Mee Memorial Hospital in King City (Contributed)

KING CITY — Mee Memorial Hospital Foundation is seeking board members for its independent, nonprofit group that supports Mee Memorial Healthcare System’s improvements and facility developments.

Members serve three-year terms, with many serving multiple terms on the board.

The group has recently helped fund the setup of the mammography center at the hospital in King City and the Greenfield Clinic. Over the past 50 years, the foundation has raised millions of dollars for the betterment of the hospital, from fetal monitors and dialysis chairs to floor polishers.

“Our foundation is dedicated to improving access to care in South County by funding important projects,” said Foundation President John Greathouse.

The board currently has 10 members, and can go to a maximum of 25, but is aiming more for 14 to 17 members at the moment. They are dedicated to helping the rural hospital, which were it not in place, would mean a drive of 50 miles north or south to get to the next hospital in either Salinas or Paso Robles.

“Most everybody on the hospital foundation, we truly believe that this hospital needs to remain here and it doesn’t need to be part of a conglomerate,” said Ellen Willis-Nevill, a foundation board member. “This little town needs a hospital. It’s saved many lives.”

Willis-Nevill, herself an RN, became interested in medical care at 5 years old when growing up in a small Midwestern town and a local nurse showed her how to deliver her grandmother’s insulin shots.

“I was shaking so hard the first time I did it,” she recalled. “It’s a lot to put on a 5 year old.”

Willis-Nevill has continued to care about patients, whom she said is the reason why Mee Memorial remains important to South Monterey County.

“Women were having to drive all the way to Paso or Salinas to get just a mammogram, a simple 30-minute test, and then they were having to wait,” explained Willis-Nevill, adding that many of the women didn’t have cars and were taking the bus. “To schedule appointments around a bus schedule may mean getting there early and end up waiting after your test.”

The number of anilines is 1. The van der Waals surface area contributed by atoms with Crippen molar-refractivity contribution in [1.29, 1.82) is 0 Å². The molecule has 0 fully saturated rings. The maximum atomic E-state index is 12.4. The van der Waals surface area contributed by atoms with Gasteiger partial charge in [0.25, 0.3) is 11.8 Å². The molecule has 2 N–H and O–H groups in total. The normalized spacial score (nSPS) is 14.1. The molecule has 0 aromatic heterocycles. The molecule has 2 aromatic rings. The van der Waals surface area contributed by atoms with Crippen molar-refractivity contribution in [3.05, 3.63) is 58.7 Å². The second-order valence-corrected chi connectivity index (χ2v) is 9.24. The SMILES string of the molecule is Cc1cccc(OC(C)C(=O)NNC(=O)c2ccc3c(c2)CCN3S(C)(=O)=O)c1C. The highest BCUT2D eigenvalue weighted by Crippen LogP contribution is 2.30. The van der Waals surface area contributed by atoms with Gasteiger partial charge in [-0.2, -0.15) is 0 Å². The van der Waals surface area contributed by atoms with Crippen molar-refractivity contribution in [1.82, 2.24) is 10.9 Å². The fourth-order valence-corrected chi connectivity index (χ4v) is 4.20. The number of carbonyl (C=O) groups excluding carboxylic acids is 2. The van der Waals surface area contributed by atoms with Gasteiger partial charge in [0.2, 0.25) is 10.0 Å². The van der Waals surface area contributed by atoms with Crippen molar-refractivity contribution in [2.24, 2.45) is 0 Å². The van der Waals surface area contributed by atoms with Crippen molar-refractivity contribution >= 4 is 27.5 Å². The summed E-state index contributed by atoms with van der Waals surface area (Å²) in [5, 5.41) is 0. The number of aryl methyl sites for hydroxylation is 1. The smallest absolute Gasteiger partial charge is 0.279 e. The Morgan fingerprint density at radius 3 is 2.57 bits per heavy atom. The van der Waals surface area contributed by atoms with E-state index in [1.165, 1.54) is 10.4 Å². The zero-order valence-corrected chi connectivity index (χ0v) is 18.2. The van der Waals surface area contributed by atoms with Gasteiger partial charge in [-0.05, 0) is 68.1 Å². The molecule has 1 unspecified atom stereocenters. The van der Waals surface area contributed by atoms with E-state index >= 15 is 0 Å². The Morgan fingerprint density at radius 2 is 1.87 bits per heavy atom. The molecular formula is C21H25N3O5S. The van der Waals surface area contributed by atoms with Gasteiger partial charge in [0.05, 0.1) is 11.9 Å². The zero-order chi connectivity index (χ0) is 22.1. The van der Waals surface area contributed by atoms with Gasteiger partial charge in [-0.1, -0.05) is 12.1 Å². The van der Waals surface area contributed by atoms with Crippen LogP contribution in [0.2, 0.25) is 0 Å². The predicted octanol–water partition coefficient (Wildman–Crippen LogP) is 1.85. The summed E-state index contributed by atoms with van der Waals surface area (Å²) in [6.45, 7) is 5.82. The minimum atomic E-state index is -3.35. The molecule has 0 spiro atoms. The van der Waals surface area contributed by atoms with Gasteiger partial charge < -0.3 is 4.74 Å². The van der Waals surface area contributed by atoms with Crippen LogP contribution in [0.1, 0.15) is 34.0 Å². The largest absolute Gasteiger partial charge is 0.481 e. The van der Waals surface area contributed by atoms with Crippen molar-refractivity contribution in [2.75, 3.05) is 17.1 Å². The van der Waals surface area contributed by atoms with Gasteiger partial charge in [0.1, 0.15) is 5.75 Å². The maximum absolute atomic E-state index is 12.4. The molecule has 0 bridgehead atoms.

Foundation board members typically take on responsibilities that suit their skills. Currently, Willis-Nevill said the skills most needed on the board would be computer proficiency and energetic problem solvers.

The Covid-19 pandemic has interrupted some of the foundation’s fundraising efforts, but Willis-Nevill noted the community has helped out in the past with raising money for projects and improvements at the hospital. One story that stood out to her was when the pastor from Grace Lutheran Church donated a car that the foundation auctioned off.

“It was one of the greatest fundraisers we ever had,” she said.

She also brought up the pie auctions, which can bring in as much as $5,000 per pie.

“One day Dan Green interviewed me and he said, ‘South County is a forgotten place, but it’s the most generous in the entire county,’” Willis-Nevill said.

A current fundraiser in the works is at the rose garden next to Mee Memorial Hospital, where people can donate to have a rose dedicated to someone or have a brick in the walkway dedicated.

“It’s just a little quiet place you could go and relax,” Willis-Nevill said about the rose garden.

Community members interested in applying should send an email, including a biography and resume, to Elsbeth Wetherill at [email protected]. The board application is available at

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Sean Roney is a freelance reporter for King City Rustler and Salinas Valley Tribune, a unified publication of Greenfield News, Soledad Bee and Gonzales Tribune. He covers general news for the Salinas Valley communities in South Monterey County.


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